Diablo III Review: Blizzard's Brilliant, Blundering Wreck

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Diablo III: The Game (Continued)

So, the game play is great. Loads of fun. And while that's always important, it's particularly important in this case, because Diablo III's story is poorly told and terribly executed. As the game progresses, the tension between the ambitious cinematic arcs and the rest of the plot becomes nearly palpable. This is a game plot that aspires to greatness -- and misses, badly

Game plot, like size, matters...
It's absolutely fair to ask how much this matters. Diablo III's story is something that you'll sit through once; Blizzard wants you playing the game ten years from now. Between gameplay and story, gameplay wins. What's notable, however, is that Diablo 3 is the first Blizzard game ever in which the company's gorgeous cinematics and crisp pacing have failed to carry the day. The stories Blizzard tells might be the equivalent of popcorn movies, but that's always been true in the best sense of the phrase.

And there arose a war in heaven, in which celestial fought celestial, for the future of mankind

Not any more. D3 kicks off strongly with a great callback to the first game, but staggers badly in the latter half of the first Act. The designers attempt to invoke the Worf Effect to pump up the credibility of a new villain, but the chracter isn't strong enough to sustain the role. Longtime series fans will be left blinking in bewilderment wondering what Blizzard was thinking.

Act I closes with a strong cinematic and the story rolls along merrily enough through Act II right until the end, when a one-two unveil casually rewrites the plotline of the entire game and scarcely no one notices. Imagine if, instead of stepping out of the shadows with dire portents and some nifty Protoss missions, Zeratul's scene with Jim Raynor had played out like so:

SCENE: The bridge of the Hyperion. Raynor looks out the window, bottle in his hand.

If only I could save Sarah.

(Steps from the shadows)
But you totally can, Jim. I've got a can of Xel'Naga ZergAway right here.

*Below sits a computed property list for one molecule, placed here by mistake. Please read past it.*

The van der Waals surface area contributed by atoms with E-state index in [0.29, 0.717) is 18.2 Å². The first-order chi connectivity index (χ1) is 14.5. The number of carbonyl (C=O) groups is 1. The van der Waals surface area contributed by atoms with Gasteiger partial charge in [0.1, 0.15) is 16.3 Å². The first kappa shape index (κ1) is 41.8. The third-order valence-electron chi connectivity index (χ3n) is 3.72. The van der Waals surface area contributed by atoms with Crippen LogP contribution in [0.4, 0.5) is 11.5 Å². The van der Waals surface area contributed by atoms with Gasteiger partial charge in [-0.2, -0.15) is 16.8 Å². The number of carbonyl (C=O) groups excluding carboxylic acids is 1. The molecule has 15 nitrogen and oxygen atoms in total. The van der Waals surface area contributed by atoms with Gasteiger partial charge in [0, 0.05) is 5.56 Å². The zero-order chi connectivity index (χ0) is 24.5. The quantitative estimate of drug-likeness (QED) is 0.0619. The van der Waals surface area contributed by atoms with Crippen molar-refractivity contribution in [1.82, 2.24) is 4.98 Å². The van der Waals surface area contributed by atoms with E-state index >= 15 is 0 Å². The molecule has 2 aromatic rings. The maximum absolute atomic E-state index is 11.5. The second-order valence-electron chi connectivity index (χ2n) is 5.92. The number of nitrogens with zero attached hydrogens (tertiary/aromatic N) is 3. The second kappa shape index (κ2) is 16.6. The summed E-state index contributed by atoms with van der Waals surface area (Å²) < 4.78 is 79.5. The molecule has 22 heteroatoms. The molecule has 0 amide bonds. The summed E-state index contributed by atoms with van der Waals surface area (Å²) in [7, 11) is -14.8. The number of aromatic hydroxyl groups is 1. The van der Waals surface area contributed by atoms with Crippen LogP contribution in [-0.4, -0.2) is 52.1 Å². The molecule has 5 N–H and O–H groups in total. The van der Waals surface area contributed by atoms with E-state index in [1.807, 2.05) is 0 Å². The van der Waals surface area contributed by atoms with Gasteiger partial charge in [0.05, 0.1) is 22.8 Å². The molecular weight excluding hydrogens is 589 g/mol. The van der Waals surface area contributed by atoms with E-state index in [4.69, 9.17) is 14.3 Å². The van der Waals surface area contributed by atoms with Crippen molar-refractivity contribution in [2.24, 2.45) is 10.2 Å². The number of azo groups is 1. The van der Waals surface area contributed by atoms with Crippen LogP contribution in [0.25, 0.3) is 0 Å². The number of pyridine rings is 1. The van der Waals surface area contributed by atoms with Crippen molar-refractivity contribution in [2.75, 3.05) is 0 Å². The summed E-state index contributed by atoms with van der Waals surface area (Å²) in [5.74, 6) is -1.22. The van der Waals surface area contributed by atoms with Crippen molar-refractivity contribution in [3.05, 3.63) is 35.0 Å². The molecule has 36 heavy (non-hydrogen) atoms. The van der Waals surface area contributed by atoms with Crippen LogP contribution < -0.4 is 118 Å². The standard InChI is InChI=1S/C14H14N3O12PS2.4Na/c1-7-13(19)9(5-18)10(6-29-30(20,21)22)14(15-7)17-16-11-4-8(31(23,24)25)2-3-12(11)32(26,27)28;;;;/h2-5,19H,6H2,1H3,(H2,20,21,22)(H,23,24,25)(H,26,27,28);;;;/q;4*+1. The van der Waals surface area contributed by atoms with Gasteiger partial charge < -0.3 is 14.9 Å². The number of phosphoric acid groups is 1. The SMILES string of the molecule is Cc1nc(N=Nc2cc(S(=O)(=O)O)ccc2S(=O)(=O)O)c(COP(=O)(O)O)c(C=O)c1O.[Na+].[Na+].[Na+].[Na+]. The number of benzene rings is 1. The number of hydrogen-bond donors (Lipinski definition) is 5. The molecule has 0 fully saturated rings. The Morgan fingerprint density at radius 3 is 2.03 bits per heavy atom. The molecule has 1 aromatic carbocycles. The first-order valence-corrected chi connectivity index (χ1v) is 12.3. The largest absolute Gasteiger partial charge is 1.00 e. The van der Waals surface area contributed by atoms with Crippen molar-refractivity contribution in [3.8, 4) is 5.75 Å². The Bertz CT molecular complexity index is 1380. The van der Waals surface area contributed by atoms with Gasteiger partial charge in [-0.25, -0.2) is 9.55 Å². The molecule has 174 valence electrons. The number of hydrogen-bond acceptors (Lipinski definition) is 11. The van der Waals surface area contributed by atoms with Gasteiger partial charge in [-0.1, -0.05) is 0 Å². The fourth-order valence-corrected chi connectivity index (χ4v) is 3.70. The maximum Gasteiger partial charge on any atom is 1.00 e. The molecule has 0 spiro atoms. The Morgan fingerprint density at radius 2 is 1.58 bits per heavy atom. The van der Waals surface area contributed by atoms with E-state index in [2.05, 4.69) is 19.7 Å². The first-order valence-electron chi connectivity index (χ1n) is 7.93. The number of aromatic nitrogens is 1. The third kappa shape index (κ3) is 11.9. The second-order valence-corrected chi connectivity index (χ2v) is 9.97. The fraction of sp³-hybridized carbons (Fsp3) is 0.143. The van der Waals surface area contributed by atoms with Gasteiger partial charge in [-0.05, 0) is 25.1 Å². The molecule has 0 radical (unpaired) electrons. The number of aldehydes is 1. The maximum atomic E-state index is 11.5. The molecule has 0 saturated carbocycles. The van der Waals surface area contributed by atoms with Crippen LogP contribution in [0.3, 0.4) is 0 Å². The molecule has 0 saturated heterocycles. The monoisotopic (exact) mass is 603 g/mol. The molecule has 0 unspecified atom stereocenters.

Holy crap, it's Zeratul!
Hey, where'd you get a can of ZergAway? 

I, uh, picked it up at a garage sale on Braxis maybe 8-10 years ago.

8-10 years... Zeratul, that was four years BEFORE we even met! We went through hell together, teamed up to kill the Overmind, and saved Shakuras... and all this time, you had a can of ZergAway in your pants...

Protoss do not wear pants.

Zeratul, she's slaughtered millions of innocent people. Destroyed entire planets. And I was in love with her.

Yeah, I'm really sorry about that. My bad. Let's go spray her with it!

Jimmy, I might've forgot to mention this, but I'm probably totally gonna have to kill her.

Sometimes Michael Bay gives us Transformers, sometimes Transformers: Revenge of the FallenDiablo III is the latter, it's bad even by the dubious standard by which it's fairly judged.

And the Lords of Hell plotted, awaiting the moment to strike...

The difference is all the more noticeable when measured against the enormous amount of work that went into crafting the game's lore. Each time you encounter a new monster, a narrator voices a description of it. The game doesn't necessarily travel to more locations, but the various NPCs and Followers you encounter discuss a much wider range of locations and events. Diablo III takes place in a much wider world than either of its predecessors, but the game's history and storyline don't co-exist -- they fight for supremacy, and we players are the losers.

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